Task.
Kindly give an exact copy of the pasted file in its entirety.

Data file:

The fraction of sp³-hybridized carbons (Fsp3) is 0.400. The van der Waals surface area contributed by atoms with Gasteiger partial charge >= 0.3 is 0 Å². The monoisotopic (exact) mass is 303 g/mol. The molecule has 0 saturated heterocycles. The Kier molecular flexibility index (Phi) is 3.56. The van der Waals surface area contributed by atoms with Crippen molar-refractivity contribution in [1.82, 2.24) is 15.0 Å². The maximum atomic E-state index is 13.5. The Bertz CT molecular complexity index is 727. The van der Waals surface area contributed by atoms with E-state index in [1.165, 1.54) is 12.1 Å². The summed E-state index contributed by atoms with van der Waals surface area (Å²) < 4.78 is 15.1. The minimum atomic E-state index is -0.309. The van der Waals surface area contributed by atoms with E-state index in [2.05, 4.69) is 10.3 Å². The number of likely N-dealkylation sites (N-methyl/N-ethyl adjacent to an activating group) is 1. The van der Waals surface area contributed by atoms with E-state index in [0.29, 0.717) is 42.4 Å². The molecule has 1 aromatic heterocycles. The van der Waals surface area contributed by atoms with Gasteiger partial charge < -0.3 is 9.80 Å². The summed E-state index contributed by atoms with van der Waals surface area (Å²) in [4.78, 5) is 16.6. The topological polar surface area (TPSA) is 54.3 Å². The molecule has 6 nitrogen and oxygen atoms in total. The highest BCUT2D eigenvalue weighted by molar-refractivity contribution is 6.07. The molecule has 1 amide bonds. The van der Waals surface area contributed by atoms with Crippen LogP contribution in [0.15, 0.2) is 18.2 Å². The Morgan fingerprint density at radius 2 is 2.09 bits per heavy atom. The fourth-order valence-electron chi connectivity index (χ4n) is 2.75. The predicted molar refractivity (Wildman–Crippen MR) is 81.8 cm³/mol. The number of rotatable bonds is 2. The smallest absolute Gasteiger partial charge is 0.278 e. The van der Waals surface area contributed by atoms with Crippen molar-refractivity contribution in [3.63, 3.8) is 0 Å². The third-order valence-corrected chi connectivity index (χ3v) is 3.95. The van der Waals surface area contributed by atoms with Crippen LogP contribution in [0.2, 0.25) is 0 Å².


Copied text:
The fraction of sp³-hybridized carbons (Fsp3) is 0.400. The van der Waals surface area contributed by atoms with Gasteiger partial charge >= 0.3 is 0 Å². The monoisotopic (exact) mass is 303 g/mol. The molecule has 0 saturated heterocycles. The Kier molecular flexibility index (Phi) is 3.56. The van der Waals surface area contributed by atoms with Crippen molar-refractivity contribution in [1.82, 2.24) is 15.0 Å². The maximum atomic E-state index is 13.5. The Bertz CT molecular complexity index is 727. The van der Waals surface area contributed by atoms with E-state index in [1.165, 1.54) is 12.1 Å². The summed E-state index contributed by atoms with van der Waals surface area (Å²) < 4.78 is 15.1. The minimum atomic E-state index is -0.309. The van der Waals surface area contributed by atoms with E-state index in [2.05, 4.69) is 10.3 Å². The number of likely N-dealkylation sites (N-methyl/N-ethyl adjacent to an activating group) is 1. The van der Waals surface area contributed by atoms with E-state index in [0.29, 0.717) is 42.4 Å². The molecule has 1 aromatic heterocycles. The van der Waals surface area contributed by atoms with Gasteiger partial charge < -0.3 is 9.80 Å². The summed E-state index contributed by atoms with van der Waals surface area (Å²) in [4.78, 5) is 16.6. The topological polar surface area (TPSA) is 54.3 Å². The molecule has 6 nitrogen and oxygen atoms in total. The highest BCUT2D eigenvalue weighted by molar-refractivity contribution is 6.07. The molecule has 1 amide bonds. The van der Waals surface area contributed by atoms with Crippen LogP contribution in [0.15, 0.2) is 18.2 Å². The Morgan fingerprint density at radius 2 is 2.09 bits per heavy atom. The fourth-order valence-electron chi connectivity index (χ4n) is 2.75. The predicted molar refractivity (Wildman–Crippen MR) is 81.8 cm³/mol. The number of rotatable bonds is 2. The smallest absolute Gasteiger partial charge is 0.278 e. The van der Waals surface area contributed by atoms with Crippen molar-refractivity contribution in [3.63, 3.8) is 0 Å². The third-order valence-corrected chi connectivity index (χ3v) is 3.95. The van der Waals surface area contributed by atoms with Crippen LogP contribution in [0.2, 0.25) is 0 Å².